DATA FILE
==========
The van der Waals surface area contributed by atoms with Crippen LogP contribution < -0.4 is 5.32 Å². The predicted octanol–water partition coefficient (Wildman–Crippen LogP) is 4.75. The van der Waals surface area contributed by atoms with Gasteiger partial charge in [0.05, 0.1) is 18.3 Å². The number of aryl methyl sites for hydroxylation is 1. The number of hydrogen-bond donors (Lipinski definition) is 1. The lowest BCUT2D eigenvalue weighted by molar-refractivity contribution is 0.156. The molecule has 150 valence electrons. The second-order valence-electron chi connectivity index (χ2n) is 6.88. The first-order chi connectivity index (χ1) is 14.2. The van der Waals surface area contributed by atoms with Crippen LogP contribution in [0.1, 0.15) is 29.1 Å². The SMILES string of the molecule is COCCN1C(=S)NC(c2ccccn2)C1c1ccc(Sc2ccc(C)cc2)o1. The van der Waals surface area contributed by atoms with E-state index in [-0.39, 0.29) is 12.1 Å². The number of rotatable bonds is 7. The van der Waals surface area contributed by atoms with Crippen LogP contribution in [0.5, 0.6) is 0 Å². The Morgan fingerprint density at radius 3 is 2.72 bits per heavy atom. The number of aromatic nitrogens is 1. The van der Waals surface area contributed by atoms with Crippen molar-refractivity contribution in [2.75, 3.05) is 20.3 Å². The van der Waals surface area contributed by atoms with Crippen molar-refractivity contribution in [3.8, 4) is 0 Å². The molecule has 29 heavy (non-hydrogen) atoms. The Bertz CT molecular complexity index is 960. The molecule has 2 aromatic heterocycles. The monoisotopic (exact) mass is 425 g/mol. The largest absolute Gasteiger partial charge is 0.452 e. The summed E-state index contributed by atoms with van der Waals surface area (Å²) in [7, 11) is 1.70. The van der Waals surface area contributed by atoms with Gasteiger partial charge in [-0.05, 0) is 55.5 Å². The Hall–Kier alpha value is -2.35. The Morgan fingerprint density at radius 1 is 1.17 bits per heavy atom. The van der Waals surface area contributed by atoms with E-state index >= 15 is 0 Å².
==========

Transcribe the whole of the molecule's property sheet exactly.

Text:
The van der Waals surface area contributed by atoms with Crippen LogP contribution < -0.4 is 5.32 Å². The predicted octanol–water partition coefficient (Wildman–Crippen LogP) is 4.75. The van der Waals surface area contributed by atoms with Gasteiger partial charge in [0.05, 0.1) is 18.3 Å². The number of aryl methyl sites for hydroxylation is 1. The number of hydrogen-bond donors (Lipinski definition) is 1. The lowest BCUT2D eigenvalue weighted by molar-refractivity contribution is 0.156. The molecule has 150 valence electrons. The second-order valence-electron chi connectivity index (χ2n) is 6.88. The first-order chi connectivity index (χ1) is 14.2. The van der Waals surface area contributed by atoms with Crippen LogP contribution in [0.1, 0.15) is 29.1 Å². The SMILES string of the molecule is COCCN1C(=S)NC(c2ccccn2)C1c1ccc(Sc2ccc(C)cc2)o1. The van der Waals surface area contributed by atoms with E-state index in [-0.39, 0.29) is 12.1 Å². The number of rotatable bonds is 7. The van der Waals surface area contributed by atoms with Crippen LogP contribution in [0.5, 0.6) is 0 Å². The Morgan fingerprint density at radius 3 is 2.72 bits per heavy atom. The number of aromatic nitrogens is 1. The van der Waals surface area contributed by atoms with Crippen molar-refractivity contribution in [2.75, 3.05) is 20.3 Å². The van der Waals surface area contributed by atoms with Crippen molar-refractivity contribution in [3.8, 4) is 0 Å². The molecule has 29 heavy (non-hydrogen) atoms. The Bertz CT molecular complexity index is 960. The molecule has 2 aromatic heterocycles. The monoisotopic (exact) mass is 425 g/mol. The largest absolute Gasteiger partial charge is 0.452 e. The summed E-state index contributed by atoms with van der Waals surface area (Å²) in [7, 11) is 1.70. The van der Waals surface area contributed by atoms with Gasteiger partial charge in [-0.05, 0) is 55.5 Å². The Hall–Kier alpha value is -2.35. The Morgan fingerprint density at radius 1 is 1.17 bits per heavy atom. The van der Waals surface area contributed by atoms with E-state index >= 15 is 0 Å².